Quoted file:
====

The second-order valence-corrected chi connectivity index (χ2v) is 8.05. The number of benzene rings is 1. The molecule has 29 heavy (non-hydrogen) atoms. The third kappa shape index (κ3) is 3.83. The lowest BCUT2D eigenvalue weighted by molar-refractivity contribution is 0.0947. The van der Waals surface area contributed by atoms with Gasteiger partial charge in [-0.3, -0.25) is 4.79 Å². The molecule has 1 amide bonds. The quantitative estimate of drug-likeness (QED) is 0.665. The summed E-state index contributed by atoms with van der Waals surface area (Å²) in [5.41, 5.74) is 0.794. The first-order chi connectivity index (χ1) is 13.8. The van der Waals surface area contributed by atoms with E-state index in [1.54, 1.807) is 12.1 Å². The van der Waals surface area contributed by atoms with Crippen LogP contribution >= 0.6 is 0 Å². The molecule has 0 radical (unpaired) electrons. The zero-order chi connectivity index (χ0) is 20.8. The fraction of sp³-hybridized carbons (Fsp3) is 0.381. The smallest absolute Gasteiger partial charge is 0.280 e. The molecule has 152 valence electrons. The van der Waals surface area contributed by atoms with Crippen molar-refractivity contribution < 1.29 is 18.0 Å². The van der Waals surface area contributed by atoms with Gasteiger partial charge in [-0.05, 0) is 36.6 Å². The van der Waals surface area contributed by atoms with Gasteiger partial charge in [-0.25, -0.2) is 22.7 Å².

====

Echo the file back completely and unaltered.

The second-order valence-corrected chi connectivity index (χ2v) is 8.05. The number of benzene rings is 1. The molecule has 29 heavy (non-hydrogen) atoms. The third kappa shape index (κ3) is 3.83. The lowest BCUT2D eigenvalue weighted by molar-refractivity contribution is 0.0947. The van der Waals surface area contributed by atoms with Gasteiger partial charge in [-0.3, -0.25) is 4.79 Å². The molecule has 1 amide bonds. The quantitative estimate of drug-likeness (QED) is 0.665. The summed E-state index contributed by atoms with van der Waals surface area (Å²) in [5.41, 5.74) is 0.794. The first-order chi connectivity index (χ1) is 13.8. The van der Waals surface area contributed by atoms with E-state index in [1.54, 1.807) is 12.1 Å². The van der Waals surface area contributed by atoms with Crippen LogP contribution >= 0.6 is 0 Å². The molecule has 0 radical (unpaired) electrons. The zero-order chi connectivity index (χ0) is 20.8. The fraction of sp³-hybridized carbons (Fsp3) is 0.381. The smallest absolute Gasteiger partial charge is 0.280 e. The molecule has 152 valence electrons. The van der Waals surface area contributed by atoms with Crippen molar-refractivity contribution < 1.29 is 18.0 Å². The van der Waals surface area contributed by atoms with Gasteiger partial charge in [-0.05, 0) is 36.6 Å². The van der Waals surface area contributed by atoms with Gasteiger partial charge in [-0.25, -0.2) is 22.7 Å².